SDSC’s Sherlock Cloud Announces ‘Skylab’ Cloud Solution

The Sherlock Division of the San Diego Supercomputer Center (SDSC) at the University of California San Diego has broadened its secure Cloud solutions portfolio to offer Skylab, an innovative customer-owned Cloud platform solution that provides a self-standing, compliant environment for secure workloads in the Amazon Web Services (AWS) Cloud.

UC San Diego’s CREATE and SDSC Awarded National K-12 STEM Grant

The U.S. Department of Defense’s (DoD) Defense STEM Education Consortium (DESC) has awarded a one-year grant to the San Diego Supercomputer Center (SDSC) at UC San Diego and the UC San Diego Mathematics Project housed at the university’s Center for Research on Educational Equity, Assessment, and Teaching Excellence (CREATE), to introduce computing into high school math classrooms.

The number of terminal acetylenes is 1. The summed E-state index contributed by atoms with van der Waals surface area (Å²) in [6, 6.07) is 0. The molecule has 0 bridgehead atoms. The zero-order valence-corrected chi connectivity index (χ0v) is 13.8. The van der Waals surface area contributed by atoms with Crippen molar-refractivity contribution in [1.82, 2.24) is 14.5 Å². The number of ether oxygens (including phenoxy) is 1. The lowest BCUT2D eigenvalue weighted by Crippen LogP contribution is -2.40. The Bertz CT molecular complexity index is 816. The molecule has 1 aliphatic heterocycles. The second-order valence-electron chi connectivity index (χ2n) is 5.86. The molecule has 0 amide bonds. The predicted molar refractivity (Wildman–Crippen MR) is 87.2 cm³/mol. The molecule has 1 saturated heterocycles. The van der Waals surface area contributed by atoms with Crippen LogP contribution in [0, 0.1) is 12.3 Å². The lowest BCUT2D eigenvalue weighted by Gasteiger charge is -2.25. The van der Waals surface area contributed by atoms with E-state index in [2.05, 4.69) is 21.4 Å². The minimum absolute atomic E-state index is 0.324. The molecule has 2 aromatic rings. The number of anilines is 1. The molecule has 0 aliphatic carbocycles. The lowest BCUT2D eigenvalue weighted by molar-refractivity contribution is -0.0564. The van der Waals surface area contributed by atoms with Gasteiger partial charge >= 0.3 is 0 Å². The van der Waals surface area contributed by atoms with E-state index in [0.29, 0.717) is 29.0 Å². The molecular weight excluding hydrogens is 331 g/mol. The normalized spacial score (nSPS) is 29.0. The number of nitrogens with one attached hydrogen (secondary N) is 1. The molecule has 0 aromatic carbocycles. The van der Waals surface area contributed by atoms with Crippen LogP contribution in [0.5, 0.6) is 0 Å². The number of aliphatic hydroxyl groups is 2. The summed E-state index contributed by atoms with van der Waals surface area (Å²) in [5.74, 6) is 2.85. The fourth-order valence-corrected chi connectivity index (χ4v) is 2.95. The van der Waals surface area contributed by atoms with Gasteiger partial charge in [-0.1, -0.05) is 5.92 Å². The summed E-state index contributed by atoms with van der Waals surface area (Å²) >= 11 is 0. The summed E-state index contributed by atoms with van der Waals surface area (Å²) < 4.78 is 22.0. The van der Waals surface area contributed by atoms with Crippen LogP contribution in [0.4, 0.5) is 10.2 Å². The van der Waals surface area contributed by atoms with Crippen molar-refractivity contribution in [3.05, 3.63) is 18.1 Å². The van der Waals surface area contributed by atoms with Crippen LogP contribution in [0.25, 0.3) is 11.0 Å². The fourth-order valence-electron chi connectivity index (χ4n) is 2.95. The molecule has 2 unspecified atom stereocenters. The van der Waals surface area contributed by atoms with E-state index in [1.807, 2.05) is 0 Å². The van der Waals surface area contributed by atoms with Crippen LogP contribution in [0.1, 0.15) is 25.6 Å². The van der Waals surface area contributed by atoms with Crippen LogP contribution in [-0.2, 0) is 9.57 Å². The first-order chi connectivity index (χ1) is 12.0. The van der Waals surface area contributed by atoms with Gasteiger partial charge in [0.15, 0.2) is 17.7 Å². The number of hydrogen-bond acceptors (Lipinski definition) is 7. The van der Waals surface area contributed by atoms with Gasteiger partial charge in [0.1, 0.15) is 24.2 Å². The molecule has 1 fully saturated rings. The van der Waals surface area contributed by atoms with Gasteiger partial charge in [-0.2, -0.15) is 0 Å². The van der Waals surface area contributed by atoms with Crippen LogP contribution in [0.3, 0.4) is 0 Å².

Supercomputer Simulations Help Advance Electrochemical Reaction Research

University of Texas at Austin researchers recently simulated the catalytic mechanism and atomic structure of nickel-doped graphene using Comet at the San Diego Supercomputer Center (SDSC) and Stampede2 at the Texas Advanced Computing Center. The simulations showed how the catalyst converts carbon dioxide into carbon monoxide, an important feedstock for chemical engineering.

UC San Diego Researchers Optimize Microbiome Tool for Computer GPUs

University of California San Diego researchers have ported the popular UniFrac microbiome tool to graphic processing units (GPUs) in a bid to increase the acceleration and accuracy of scientific discovery, including urgently needed COVID-19 research.

Researchers Develop Potential COVID-19 Protease Inhibitors